Dive just as you would from a low shore, only not quite so much downward say at an angle of twenty degrees off the horizontal (Figs. 2 and 3) ; your object being to slip under the incoming volume of water, to get somewhat into the "under-tow," and yet to run no risk of running afoul of the bottom.
The heavier the wave, the deeper will be the water in which you
stand, and the deeper you can and should dive.
If your antagonist be very big and strong, you will find it advisa- ...
The Saturday Bath in the Old Days. (illustration?)
... ble to strike
out the instant you have plunged ; very much on the theory that, as a bicycle
will stand when in motion and fall the instant it stops, so a man can,
by swimming under water, keep control of and balance himself much better
against the peculiar vibratory motion which one experiences when under
a big wave and surrounded by conflicting currents.
Swimming will also tend to bring you to the surface again under full control, and, provided you have acted with judgment, you will
find yourself, when the wave has passed, standing on about the line from which you plunged.
A thing good to
remember but diffcult to explain the cause of, is that extraordinarily
heavy waves almost invariably travel by threes; that is, very often, when
you have been standing at one spot and taking perhaps a dozen breakers,
you will of a sudden see, rolling in from the bar, a hill of water and
foam much higher and heavier than those that have gone before.
Then be sure that there are two more of similar magnitude close behind it and push forward as fast as you can.
If it seems very heavy and you have time, you may try to get beyond the break and ride them in comfort, but if this is impossible, you must dive low, swim, come to the surface promptly, dash the water from your eyes, and be ready for numbers two and three ; and when all have passed, if you are still in good shape, you will find some long draughts of air very agreeable.
Sometimes it will
happen that you cannot get far enough out in time to meet these big seas
at the proper point, and then it is that your reputation as a surf -man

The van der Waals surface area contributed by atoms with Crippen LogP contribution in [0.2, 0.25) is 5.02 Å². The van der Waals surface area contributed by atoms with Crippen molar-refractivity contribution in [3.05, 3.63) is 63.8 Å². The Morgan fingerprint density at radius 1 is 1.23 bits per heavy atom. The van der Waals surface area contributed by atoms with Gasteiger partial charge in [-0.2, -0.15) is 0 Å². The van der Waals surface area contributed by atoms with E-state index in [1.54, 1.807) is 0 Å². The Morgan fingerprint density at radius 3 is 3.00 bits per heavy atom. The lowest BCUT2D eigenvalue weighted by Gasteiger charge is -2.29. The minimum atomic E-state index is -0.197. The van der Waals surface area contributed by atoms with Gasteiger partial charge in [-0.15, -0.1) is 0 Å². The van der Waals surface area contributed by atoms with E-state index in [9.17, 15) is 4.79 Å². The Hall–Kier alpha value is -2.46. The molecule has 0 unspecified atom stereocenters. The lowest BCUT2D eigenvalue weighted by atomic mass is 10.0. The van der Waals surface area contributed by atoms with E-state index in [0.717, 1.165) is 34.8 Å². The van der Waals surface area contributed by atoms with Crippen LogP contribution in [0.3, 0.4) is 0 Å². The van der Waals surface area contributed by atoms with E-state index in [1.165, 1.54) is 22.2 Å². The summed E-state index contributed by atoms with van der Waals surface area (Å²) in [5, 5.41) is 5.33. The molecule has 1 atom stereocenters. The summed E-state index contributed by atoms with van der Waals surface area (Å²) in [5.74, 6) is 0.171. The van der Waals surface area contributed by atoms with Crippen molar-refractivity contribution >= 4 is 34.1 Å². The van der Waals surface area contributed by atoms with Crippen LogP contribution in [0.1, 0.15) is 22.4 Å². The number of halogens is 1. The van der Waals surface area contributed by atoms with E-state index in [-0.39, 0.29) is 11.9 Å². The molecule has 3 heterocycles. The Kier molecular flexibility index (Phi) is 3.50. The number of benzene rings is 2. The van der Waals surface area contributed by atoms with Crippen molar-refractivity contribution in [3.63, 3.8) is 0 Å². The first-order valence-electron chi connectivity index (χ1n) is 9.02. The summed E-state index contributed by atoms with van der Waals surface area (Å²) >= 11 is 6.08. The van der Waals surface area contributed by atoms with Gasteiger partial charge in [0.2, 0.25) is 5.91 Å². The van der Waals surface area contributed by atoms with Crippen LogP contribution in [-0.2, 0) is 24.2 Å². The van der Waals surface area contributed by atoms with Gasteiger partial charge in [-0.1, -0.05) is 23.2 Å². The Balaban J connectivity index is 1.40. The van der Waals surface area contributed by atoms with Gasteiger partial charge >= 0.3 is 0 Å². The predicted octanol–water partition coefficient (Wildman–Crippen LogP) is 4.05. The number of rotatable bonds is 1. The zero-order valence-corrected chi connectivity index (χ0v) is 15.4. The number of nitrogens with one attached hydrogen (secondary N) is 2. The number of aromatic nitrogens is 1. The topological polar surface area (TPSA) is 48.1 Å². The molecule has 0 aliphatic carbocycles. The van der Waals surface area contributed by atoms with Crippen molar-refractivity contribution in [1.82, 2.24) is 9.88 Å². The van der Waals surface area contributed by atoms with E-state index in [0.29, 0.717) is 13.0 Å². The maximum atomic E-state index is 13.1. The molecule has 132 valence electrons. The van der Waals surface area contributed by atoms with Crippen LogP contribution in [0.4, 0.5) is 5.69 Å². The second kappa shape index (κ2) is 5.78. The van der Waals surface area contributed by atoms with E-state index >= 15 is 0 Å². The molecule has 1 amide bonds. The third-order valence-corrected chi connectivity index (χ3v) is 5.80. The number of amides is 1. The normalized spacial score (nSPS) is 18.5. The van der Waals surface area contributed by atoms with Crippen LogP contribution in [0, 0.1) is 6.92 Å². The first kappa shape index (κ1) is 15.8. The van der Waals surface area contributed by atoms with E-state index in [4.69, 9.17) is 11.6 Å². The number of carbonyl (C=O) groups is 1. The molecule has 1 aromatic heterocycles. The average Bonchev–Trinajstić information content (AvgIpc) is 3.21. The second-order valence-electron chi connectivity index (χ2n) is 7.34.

will be in clanger, at least among those who judge by success alone.
There is only one thing to do ; dive under the foam as it boils toward you dive deep and swim hard.
The wave and the "under-tow " will be here commingled in a sort of whirlpool, and you will need all your strength and skill to keep "head-on."
Suffer yourself to be twisted but a few inches from your course, and but doubtless you understand.
There is a rather
amusing way of playing with the surf on days when it is fairly high, but
thin and without much force.
Instead of diving as the breaker commences to comb, throw yourself over backward and allow your feet to be car- ...
... ried up into
Provided you have judged its strength accurately and given yourself just enough back somersault impetus, you will be turned completely over in the wave (Figs. 4 and 5), and ...
... strike with it and upon your feet ; only be careful in picking out your plaything, and don t select one that will pound you into the sand, or perhaps refuse to regulate the number of somersaults according to your wishes or intentions.
Now, it is more than possible that, being a good swimmer, and having first made personal trial of both beach and surf, you may desire to offer your escort to well, to your sister ; and right here let me note a few preliminary cautions.
to take a woman into the surf where there is any reason for an experienced
surfman to anticipate a sea which, unaccompanied, you would have any difficulty